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The long road to Northeastern’s first CAA championship

March 10, 2015 Columns No Comments

BALTIMORE – When Northeastern finished its first season in the Colonial Athletic Association, there were plenty of doubters. That might seem surprising when you consider they had the Player of the Year (Jose Juan Barea) and Defensive Player of the Year (Shawn James) and reached the semifinals of the conference tournament. They finished fifth, so they had to win two games to get there. But some were not impressed despite the challenges involved in switching conferences.

The thought from some was that if they had two award winners and finished fifth, how in the world would they ever win in the CAA? That first year, by the way, was the year George Mason made its legendary Final Four run. It was the CAA’s best year until a couple of years ago; the Patriots didn’t even win the conference tournament, losing to Hofstra in a semifinal game best remembered for a player who earned a one-game suspension.

The logic was flawed, although there was a point well-taken from a larger standpoint: the Huskies faced an uphill battle. They had been in America East, where in theory they could contend often, and in their last year they reached the conference championship game before getting drilled at Vermont. Now, in their tenth season in the CAA, through an uneven road, they are conference champions and heading to their first NCAA Tournament in 24 years.

Right after that first season, head coach Ron Everhart left to take the head coaching job at Duquesne. You could add that as another reason to wonder about the team’s future. They were better off in America East, many said, especially as James followed him.

Instead, Bill Coen has brought a steady hand and much stability to the program. The Huskies have finished at least .500 in CAA play in all but two seasons since joining the conference. While they have had rebuilding years, they haven’t been part of a big cycle, as they have contended again in short order each time. The big hurdle has been the conference tournament, as they have under-achieved a few times there.

That’s where being a Husky fan was not for the faint of heart. While 24 years isn’t an exceedingly long time in between NCAA Tournament trips – certainly not compared to one who has never been there like the Huskies’ opponent Monday night, or the Red Sox with their long time in between World Series wins – the Huskies have had some tough ones along the way. In addition, prior to this stretch, their longest time without an NCAA Tournament bid was three years.

There was the title game in 1995, where Drexel annihilated them. There was the worst year in program history, followed by the lean Rudy Keeling years, before Everhart turned them around in their final years in America East and got them started in the CAA. In 2009, they had a bye, but lost to Towson in the quarterfinals. They lost a heart-breaker to William & Mary in the quarterfinals a year later with a veteran team. In 2013, they won the regular season title and got to the championship game, but couldn’t stage a second straight miracle rally and lost to James Madison.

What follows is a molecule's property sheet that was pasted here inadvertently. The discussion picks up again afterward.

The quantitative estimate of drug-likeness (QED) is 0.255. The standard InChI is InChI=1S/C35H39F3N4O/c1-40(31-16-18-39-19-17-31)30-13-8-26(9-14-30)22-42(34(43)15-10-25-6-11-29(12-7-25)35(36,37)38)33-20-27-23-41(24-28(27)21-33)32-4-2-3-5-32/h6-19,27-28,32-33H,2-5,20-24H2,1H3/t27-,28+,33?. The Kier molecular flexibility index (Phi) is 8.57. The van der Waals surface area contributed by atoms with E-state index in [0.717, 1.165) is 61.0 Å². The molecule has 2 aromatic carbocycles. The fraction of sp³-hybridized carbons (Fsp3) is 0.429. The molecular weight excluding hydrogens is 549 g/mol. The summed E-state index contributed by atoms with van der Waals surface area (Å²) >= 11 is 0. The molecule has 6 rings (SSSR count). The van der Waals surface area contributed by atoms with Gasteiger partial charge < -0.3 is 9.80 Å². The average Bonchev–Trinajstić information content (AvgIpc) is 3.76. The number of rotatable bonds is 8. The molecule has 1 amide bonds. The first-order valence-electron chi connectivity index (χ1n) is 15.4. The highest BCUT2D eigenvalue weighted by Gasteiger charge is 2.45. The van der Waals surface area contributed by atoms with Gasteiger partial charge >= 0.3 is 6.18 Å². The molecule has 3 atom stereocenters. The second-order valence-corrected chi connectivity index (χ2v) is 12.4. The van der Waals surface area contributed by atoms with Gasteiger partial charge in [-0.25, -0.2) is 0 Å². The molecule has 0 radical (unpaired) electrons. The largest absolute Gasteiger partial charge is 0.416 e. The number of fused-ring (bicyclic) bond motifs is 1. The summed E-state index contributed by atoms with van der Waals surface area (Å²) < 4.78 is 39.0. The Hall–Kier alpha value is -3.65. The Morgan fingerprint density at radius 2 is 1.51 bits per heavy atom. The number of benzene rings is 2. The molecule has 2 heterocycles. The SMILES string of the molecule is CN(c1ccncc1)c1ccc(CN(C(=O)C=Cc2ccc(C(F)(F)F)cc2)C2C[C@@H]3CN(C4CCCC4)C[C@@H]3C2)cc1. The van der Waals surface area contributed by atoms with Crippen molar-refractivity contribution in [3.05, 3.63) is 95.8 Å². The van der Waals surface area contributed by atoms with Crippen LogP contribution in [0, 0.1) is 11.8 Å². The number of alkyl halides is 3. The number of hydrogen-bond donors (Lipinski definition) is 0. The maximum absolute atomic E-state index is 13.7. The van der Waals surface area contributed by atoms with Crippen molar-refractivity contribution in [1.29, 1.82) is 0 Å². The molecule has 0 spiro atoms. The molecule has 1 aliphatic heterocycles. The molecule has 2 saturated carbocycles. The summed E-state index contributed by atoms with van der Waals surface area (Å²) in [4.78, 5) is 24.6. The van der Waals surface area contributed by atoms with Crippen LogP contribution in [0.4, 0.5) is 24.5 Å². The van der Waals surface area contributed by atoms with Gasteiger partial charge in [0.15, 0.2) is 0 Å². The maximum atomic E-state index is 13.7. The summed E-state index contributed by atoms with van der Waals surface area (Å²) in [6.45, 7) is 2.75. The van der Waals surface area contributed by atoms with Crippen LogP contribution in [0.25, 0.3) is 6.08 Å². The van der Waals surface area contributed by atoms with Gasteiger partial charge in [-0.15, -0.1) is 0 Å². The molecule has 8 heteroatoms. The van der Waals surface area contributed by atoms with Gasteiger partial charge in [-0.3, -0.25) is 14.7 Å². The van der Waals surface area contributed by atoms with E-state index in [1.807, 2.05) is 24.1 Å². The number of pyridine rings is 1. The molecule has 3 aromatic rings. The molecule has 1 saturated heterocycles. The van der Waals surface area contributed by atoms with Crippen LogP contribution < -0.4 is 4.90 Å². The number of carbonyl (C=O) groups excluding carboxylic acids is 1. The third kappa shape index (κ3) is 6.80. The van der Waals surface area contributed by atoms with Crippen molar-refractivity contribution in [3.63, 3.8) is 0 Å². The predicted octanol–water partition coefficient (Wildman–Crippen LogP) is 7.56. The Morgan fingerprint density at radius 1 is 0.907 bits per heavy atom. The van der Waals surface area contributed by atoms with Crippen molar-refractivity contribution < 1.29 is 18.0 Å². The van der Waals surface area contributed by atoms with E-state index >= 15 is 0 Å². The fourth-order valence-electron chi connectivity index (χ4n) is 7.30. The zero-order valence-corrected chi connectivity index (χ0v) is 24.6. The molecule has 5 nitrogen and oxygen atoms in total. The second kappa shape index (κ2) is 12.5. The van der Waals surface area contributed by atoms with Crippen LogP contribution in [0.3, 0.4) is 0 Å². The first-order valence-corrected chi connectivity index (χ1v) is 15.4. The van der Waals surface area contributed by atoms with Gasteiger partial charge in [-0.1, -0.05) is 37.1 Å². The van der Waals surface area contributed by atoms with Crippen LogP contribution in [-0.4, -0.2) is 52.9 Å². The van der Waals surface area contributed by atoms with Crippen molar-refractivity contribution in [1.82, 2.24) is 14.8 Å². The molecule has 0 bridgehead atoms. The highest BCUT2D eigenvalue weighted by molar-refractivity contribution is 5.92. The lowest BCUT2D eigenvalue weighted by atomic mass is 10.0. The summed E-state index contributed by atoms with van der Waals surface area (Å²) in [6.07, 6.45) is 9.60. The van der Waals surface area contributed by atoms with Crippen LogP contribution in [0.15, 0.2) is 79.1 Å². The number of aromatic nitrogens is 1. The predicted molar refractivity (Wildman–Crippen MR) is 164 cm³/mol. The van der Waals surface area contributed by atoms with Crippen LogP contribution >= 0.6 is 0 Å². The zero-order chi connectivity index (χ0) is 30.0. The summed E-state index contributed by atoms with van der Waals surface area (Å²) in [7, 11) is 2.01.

The Huskies were picked to win the conference this season, although a bit by default. In a year where most teams lost either their best player or multiple key players, the Huskies returned most of their team. They were hardly prohibitive favorites, and that’s how the season played out. Tie-breakers pushed them to the No. 3 seed in a four-way tie at the top. Although it was anyone’s ballgame, the feeling coming in was different compared to 2009 and 2010, when the Huskies were thought to be among the favorites to win.

This time, however, it was different. Though they teased us late, allowing William & Mary to cut a 22-point lead down to single digits with over a minute to go, this team did enough.

While this team was among the conference favorites in part because of their personnel, it is Coen that has steered the program through much of its CAA tenure and is a big reason for this team’s success. He guided this team through non-conference, winning games as a more grown-up team. He guided them masterfully through the different matchups, using great game plans with a group that has bought in all along. He’s built a program with talent, but more importantly, with high character kids. He’s built a program that alumni, both those who played and those who didn’t, can be proud of, and many weighed in on social media on Monday night to that effect. Those who played years ago and those who played under Coen are all happy campers.

Northeastern has been among the toughest jobs in the CAA. The team plays in an old arena, though one that has a great deal of history, and in a pro sports town. The athletic department isn’t loaded with money. The great days the program had in the 80s are ancient history to the young kids of today, who weren’t born the last time the Huskies went dancing before now. Coen, who loves Boston, has made this work masterfully, and now the Huskies have won the championship that some didn’t think would ever materialize.

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